I believe there are three meaningful, unstoppable trends, in our current world which will significantly alter healthcare. The steps taken towards these inevitabilities, along the way, are what will define the innovators and leaders. They are the ones who see this future and know how to drive towards it.
The three trends are:
- Tools and culture which favor individual empowerment
- The commoditization and automation of diagnosis
- Accelerated globalization of treatment options
But wait, there’s Moore.
Don’t worry, I’m not going to leave you hanging. I’ll attempt to rationalize each of these points and explain why, particularly when considered as a bundle, they are a powerful force for disruption. And to prime that pump, we have to talk about Gordon Moore.
While the evolution of the digital health ecosystem has seemed at times almost painfully contrived, it now appears to have reached the point where it requires but a few sprinkles of magic fairy dust to be truly alive.
The basic idea behind digital health is pretty clear: we can (and must) do health better, and technology should be able to help,
There’s also an ever-increasing amount of support for early-stage innovators in this space. A remarkably large number of digital health incubators have sprung up around the country, as Lisa Suennen captured with characteristic verve in a recent Venture Valkyrie post.
On top of this, a slew of corporate VCs have now emerged – many from payors, but some from communication companies, and even a few from big pharmas such as Merck – all keen to invest strategically in the digital health space.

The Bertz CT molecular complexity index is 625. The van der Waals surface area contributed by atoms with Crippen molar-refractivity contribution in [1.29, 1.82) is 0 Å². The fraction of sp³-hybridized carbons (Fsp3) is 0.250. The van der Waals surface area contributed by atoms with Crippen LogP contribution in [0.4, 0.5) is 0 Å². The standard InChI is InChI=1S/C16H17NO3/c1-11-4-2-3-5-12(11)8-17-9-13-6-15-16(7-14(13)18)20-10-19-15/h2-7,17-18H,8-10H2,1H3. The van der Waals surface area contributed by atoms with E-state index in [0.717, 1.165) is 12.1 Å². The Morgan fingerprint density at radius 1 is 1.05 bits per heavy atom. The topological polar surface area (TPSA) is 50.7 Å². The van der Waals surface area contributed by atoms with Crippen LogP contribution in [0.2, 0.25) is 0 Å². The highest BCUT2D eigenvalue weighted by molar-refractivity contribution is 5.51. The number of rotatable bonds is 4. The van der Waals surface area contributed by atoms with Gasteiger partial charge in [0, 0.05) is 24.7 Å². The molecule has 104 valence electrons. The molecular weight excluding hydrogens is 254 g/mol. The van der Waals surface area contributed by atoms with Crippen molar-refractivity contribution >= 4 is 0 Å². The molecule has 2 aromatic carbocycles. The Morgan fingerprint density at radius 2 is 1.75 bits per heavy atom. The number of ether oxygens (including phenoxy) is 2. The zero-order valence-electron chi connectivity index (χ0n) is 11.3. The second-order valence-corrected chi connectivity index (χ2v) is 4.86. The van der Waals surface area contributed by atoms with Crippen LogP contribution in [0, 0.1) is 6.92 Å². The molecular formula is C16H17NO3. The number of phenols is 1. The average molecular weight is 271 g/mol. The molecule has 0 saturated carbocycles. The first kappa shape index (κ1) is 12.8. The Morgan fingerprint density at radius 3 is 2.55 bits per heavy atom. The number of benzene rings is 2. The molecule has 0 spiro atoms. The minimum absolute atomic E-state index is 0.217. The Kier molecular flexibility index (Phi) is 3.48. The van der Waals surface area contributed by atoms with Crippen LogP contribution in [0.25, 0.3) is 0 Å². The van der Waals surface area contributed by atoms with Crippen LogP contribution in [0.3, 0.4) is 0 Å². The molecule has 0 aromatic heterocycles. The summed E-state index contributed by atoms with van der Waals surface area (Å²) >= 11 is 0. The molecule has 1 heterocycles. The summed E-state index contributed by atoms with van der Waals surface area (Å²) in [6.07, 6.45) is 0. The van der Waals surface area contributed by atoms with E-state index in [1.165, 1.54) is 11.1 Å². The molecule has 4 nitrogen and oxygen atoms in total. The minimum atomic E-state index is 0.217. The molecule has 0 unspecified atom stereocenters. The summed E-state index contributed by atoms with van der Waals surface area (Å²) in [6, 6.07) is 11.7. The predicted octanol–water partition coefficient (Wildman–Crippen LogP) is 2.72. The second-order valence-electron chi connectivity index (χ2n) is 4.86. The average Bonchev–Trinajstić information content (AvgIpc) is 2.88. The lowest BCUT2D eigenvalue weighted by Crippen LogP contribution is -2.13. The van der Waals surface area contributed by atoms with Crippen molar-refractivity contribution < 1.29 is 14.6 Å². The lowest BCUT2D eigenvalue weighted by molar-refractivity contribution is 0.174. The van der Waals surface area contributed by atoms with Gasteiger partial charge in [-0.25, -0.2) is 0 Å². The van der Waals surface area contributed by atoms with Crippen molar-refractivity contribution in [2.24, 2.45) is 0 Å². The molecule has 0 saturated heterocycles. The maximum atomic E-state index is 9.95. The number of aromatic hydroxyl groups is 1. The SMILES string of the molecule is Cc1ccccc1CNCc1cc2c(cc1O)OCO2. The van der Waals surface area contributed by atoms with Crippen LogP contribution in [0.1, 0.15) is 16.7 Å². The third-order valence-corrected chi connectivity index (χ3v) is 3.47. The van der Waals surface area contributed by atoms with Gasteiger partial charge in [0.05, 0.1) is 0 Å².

Deliberately, many of these large corporations also represent likely buyers for the products or services that will be produced, so it really does seem like an example of the savvy external sourcing of innovation.
So we’re good, then – right?
Well, not so fast.
It turns out that many high profile VCs continue to eschew this space, other than perhaps an occasional investment or two. The reason? As one extremely well-regarded VC – with extensive healthcare experience – told me yesterday, “I haven’t seen a viable business model yet.”
Translation: how do you make (serious) money here? Where’s the revenue?
While the nation has been focused on the recent Supreme Court ruling on the Affordable Care Act, innovations in hospitals and physician practices far from Capitol Hill have been triggering an historic transformation of our health care system. Propelled by a mix of urgency and vision, innovators at hospitals, physician groups and companies are remaking American health care by demonstrating that more effective and affordable care is achievable quite apart from statutory changes in Washington.
These organizations are working to achieve the Triple Aim: improve the health of the population; enhance the patient experience of care (including quality, access, and reliability); and reduce, or at least control, the per capita cost of care. This approach, developed by the Institute for Healthcare Improvement, is a sharp break with the traditional focus on single encounters with patients within the strict walls of health care delivery, typically addressing only the most immediate problems.
Louis Burns is CEO of Care Innovations, the joint venture between Intel and GE that’s aiming to change the world of home care and patient to clinician connectivity. Clearly there’s been lots of money and effort invested — but what are they doing and where are they going? And what new products and services can we expect (beyond the ones Eric Dishman told me about last Fall)?
Last week I got to speak to Louis to figure out at least some of the answers to those questions. Not the least of which is, why did these two giants decided to team up?
Here’s the interview